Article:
The coach approach to mental fitness

Written by: Reuben Wickstead

Two years ago, Dr. Louise Schofield stood beside a frightened mother and her suicidal daughter as they desperately reached out to the Mental Health Crisis team in search of help. Instead, all they received was the advice to call police if they thought the daughter was at ‘immediate risk’. As Louise recounts, “her daughter did not need the police, her daughter needed hope. Hope that things will get better and that these terrible feelings will pass.” Dr. Schofield also recalls the anger that swelled inside her that night towards the system that had failed this young woman. 

As a mother and a champion for positive change in the healthcare system, Louise already had increasing concern over the direction of mental health and wellbeing in Aotearoa. This comes as no surprise, as the statistics regarding mental wellbeing in New Zealand are undeniably staggering. More than a quarter of all New Zealanders are reported to have poor mental health, with this number continuing to worsen across various age groups; a situation made even bleaker when paired with the fact that it takes about 10 years on average to get treatment for depression and anxiety – two of the most commonly diagnosed disorders. That is if people get the right help at all, with two in three New Zealanders never receiving adequate mental health care. 

In keeping with the ideals of PREKURE – a social enterprise co-founded by Louise and her husband Prof. Grant Schofield that champions a prevention before cure approach to medicine – Louise decided “getting mad was not the answer but that giving people the knowledge and tools of how they can build their own mental fitness was.” 

Louise and Grant, not content to rest on their laurels, channelled this into the creation of their 21-Day Mental Fitness Program. Centred around seven key levers (eat, move, sleep, breathe, cold water, joy and self talk) the program aims to inspire resiliency and agency in its participants by providing them with strategies to help stay on top of their mental health. As Louise succinctly puts it, “by doing the 21-day mental fitness program, you will feel good more often.”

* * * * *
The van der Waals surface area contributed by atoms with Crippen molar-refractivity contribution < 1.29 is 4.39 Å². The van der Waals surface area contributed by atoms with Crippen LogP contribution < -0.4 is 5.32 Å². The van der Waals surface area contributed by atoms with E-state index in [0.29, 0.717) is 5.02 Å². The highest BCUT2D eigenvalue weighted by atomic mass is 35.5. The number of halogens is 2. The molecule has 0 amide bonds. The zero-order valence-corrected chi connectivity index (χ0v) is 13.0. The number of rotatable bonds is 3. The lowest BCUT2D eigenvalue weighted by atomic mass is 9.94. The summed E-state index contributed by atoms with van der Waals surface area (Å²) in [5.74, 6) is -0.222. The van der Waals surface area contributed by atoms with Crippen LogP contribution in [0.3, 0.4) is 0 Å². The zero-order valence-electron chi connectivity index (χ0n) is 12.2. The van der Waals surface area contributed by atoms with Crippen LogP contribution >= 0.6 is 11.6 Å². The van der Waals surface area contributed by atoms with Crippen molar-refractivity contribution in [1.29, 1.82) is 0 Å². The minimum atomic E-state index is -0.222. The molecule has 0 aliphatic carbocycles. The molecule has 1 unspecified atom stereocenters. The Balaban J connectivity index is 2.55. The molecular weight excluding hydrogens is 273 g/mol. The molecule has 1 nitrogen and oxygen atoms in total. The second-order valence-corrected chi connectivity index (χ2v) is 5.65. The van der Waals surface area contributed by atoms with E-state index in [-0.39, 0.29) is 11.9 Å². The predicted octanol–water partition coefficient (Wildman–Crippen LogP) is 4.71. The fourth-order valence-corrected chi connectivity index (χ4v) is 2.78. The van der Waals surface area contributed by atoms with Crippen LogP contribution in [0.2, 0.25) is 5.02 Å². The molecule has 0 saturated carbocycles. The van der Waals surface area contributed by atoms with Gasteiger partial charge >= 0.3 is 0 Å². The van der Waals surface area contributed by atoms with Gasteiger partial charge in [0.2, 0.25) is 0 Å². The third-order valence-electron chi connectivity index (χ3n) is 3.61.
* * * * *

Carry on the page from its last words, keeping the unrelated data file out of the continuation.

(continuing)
Louise does not shy away from the unique challenges that come with the development of a mental fitness program such as this, perhaps most difficult of which being the delicate handling of the idea that, as Louise puts it, “although poor mental health is not your fault it is still your responsibility.” If conveyed without proper care, an idea like this can absolutely serve to worsen someone’s already poor mental health; and yet an understanding of it is crucial to the program’s success. In an effort to overcome this Louise and Grant shaped the program to be as simple as possible, allowing people to easily implement strategies to address their mental health proactively and, in doing so, come to this understanding in a natural way. 

Not content with simply creating their 21-day program, Louise and PREKURE are going a step further in their quest for meaningful change, offering the course for free during the month of April to anyone interested. Whether you or someone you know is battling with poor mental health or is simply looking for a way to distil even more joy from their lives, this is the perfect chance to start taking real control of your mental fitness. For more information or to sign up visit:

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